With versus X I am a little bit restricted in a way that Ekkehard is not a big fan of oriental influences and jazz. But on the other hand he contributes many classical influences which I do not have to this degree. Moreover Ekkehard has a deep theoretical understanding of harmonics which is far superior than mine, which relies almost purely on feeling.
Interference deals with the long-term social effects of colonialism in Asian and African Countries. I have been in some of these Countries due to my work as an international consultant and I always felt this tension which exists coming from the contrary influences of the different cultures involved. Musically there are many oriental influences and strong contrasts representing the struggle the song is dealing with. In the end there is the request for mutual understanding to overcome such relics and look into a brighter future. This is also expressed musically by using major scale harmonics and several counterpoint string melodies producing a hopeful atmosphere in the final.
Sisyphos again deals with the struggle of science to come up with the ultimate answers to our existence, which is exemplified by Sisyphos who is permanently approaching his goal but will never really get there because every problem solved will create a bunch of new ones to challenge our imagination. This is also related to our musical approach to the emotional intensity we are always after. This intensity is what fascinated me from the beginning in tunes like Close to the Edge by Yes or Get em out by Friday by Genesis. This is what I also try to achieve with my own music, however with a different and individual mix of styles.
Very good. The post production and design of the CDs and their booklets is very fine, Alain Robert does a great job on this. Musically we have almost complete freedom to do what we want to do, and the contracts are only for one individual CD respectively. Commercially, however one could go for more percent of the sales. But we are not interested in that. We just want our music to be available all over the world. Fortunately none of us has to rely on the income from our musical efforts which, by the way, is just enough to buy some new equipment from time to time. Uwe and me are performing regular jobs and Ekkehard is just making his PhD (information technology and economics), like I did some years ago (atmospheric chemistry). I am very grateful to Musea to let me publish my solo work and get international promotion for it, although the sales presently just cover their production cost. But as it seems, our popularity is increasing slowly but steadily with every album that comes out. When Sisyphos was released in May 1998 it even reached No. 1 of the Musea sales chart in this month, indicating that there are some very enthusiastic fans out there. Such music takes time to spread out because you have to listen to it very carefully several times to let it reveal it´s mysteries (like every good prog music).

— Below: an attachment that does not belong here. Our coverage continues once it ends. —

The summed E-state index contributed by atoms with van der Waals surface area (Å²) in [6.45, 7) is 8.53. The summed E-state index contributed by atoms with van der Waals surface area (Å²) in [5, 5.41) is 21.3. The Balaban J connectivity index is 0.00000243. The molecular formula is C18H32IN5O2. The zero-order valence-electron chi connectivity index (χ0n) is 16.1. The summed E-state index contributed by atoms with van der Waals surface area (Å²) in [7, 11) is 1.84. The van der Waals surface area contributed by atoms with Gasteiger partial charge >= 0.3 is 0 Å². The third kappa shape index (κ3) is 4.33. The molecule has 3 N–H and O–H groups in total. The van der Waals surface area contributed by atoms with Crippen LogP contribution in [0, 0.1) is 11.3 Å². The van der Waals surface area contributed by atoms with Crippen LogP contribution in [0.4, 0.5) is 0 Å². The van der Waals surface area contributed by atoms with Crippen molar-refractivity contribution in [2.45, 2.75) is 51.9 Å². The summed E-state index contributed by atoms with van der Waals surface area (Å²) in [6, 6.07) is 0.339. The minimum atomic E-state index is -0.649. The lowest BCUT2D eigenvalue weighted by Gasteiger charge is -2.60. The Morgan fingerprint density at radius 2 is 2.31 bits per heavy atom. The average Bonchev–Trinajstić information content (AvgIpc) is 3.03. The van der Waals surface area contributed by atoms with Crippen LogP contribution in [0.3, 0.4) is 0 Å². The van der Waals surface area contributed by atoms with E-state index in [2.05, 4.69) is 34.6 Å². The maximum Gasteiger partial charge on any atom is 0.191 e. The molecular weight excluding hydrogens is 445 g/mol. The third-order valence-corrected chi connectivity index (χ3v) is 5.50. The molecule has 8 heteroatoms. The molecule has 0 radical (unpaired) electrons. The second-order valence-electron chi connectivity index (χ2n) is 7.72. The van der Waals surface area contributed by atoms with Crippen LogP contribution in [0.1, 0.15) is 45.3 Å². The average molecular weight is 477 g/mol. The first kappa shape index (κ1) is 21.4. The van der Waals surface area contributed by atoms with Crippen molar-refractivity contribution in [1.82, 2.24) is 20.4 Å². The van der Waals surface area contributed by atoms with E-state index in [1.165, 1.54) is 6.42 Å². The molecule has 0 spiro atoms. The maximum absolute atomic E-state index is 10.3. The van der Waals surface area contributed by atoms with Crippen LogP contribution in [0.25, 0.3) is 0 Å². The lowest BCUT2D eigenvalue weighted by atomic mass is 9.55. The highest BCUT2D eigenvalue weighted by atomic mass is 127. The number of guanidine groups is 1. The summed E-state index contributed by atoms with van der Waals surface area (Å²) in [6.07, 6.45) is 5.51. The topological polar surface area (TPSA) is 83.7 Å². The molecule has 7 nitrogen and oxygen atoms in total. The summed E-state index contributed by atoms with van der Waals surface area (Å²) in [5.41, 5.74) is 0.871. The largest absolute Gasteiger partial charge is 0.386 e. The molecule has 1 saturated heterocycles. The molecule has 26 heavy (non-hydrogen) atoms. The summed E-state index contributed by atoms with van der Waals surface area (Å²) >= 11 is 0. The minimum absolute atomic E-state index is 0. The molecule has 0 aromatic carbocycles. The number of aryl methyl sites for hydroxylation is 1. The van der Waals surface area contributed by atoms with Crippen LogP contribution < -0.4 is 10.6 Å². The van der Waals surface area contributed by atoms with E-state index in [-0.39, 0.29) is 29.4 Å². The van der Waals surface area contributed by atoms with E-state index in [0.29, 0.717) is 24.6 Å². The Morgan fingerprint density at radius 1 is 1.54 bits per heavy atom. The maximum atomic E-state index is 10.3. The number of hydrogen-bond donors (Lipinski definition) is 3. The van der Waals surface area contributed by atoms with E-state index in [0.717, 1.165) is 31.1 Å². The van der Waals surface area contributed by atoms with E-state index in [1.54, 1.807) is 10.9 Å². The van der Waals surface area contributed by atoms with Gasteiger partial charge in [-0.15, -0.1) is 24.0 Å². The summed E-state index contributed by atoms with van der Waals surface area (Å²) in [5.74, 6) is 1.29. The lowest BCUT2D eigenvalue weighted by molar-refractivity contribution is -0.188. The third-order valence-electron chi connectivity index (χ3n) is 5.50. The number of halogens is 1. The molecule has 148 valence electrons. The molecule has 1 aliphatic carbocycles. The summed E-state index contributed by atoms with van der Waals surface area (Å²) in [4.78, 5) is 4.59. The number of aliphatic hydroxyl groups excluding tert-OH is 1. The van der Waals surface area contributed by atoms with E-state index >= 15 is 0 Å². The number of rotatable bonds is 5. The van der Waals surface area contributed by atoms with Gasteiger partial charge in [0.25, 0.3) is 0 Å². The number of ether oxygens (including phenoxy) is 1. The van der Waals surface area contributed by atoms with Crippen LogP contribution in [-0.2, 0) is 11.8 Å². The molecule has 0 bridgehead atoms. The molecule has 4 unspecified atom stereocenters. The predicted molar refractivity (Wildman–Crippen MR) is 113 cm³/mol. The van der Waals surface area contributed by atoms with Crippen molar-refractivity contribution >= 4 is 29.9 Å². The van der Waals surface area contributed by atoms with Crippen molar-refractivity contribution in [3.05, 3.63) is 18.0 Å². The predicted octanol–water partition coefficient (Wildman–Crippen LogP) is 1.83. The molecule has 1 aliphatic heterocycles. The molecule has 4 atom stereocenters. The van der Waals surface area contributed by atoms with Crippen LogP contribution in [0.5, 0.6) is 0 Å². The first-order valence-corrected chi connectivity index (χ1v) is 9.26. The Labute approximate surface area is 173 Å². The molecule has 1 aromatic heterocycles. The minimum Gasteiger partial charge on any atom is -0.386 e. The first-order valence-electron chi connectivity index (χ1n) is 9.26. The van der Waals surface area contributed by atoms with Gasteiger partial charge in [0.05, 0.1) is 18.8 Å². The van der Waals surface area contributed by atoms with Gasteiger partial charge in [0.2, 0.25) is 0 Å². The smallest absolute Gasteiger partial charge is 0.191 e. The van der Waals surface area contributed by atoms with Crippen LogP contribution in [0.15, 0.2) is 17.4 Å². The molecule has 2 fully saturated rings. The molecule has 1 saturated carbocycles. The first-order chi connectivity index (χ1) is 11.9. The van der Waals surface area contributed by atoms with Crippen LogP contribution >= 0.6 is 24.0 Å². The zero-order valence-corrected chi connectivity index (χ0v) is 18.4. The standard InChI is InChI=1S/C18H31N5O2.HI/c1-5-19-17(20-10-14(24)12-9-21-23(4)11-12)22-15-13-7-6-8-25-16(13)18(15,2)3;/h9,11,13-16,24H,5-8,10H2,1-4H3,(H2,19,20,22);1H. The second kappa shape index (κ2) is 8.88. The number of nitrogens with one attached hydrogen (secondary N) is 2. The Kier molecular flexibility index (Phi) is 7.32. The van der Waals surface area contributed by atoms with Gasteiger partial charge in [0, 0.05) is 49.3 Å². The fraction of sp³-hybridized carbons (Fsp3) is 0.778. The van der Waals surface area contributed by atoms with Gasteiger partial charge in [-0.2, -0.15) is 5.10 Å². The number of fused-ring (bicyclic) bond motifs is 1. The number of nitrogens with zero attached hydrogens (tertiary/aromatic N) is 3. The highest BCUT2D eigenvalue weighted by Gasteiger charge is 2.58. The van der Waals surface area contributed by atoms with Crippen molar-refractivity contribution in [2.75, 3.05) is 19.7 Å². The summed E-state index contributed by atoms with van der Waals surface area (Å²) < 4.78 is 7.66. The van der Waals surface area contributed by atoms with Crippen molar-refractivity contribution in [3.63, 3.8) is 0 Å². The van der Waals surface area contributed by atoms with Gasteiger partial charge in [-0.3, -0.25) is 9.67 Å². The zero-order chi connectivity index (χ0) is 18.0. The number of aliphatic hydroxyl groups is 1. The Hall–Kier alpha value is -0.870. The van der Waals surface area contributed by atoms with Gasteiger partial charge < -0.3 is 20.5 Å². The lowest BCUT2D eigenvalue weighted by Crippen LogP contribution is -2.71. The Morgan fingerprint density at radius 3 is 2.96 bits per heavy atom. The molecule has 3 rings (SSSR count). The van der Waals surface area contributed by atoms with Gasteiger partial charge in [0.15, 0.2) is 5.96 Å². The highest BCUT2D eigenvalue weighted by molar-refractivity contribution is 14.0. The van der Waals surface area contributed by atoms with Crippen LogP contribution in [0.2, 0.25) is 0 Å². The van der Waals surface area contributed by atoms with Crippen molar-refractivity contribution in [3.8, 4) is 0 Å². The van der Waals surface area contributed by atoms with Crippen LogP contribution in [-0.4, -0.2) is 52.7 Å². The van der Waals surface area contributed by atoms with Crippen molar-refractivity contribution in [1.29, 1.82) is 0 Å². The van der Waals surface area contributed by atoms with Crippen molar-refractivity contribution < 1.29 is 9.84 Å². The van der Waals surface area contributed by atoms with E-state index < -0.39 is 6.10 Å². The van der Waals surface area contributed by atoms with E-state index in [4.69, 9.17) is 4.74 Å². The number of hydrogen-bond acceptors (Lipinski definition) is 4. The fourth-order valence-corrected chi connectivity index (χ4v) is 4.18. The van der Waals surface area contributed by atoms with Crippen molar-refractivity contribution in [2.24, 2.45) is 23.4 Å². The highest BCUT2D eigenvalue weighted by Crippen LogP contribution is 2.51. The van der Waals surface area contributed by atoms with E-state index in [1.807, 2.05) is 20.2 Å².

Times got much better for prog in the last years, mainly because of the internet, although with most of the new prog bands I am missing the emotional depth and the stunning complexity which were essential in the music of the prog classics. But as Hammill said, the spirit survives. Really good compositions will stand the test of time and separate the fractions in quality, let us look again in ten years. The German scene is slowly emerging from the darkness and some new young bands are coming up. We recently played with a German prog band called AmonRa who make a somewhat more accessible kind of prog than us, but nevertheless very good composed and produced. They even managed to play now as opening act for Saga. That´s a promising development. There are still a lot of old and new prog fans out there who just don´t know about newer bands, thinking the time of prog is gone forever. I think many of them could be re-activated when there would be more support for new bands by the record companies. If you look at today´s mega-sellers, you will still find some of the old prog bands like Genesis and Pink Floyd. So it should be worth the effort for the record business. Of course with prog music no economist will be able to calculate the outcome from such investment, the public reaction in terms of CD sales of prog music is quite unpredictable.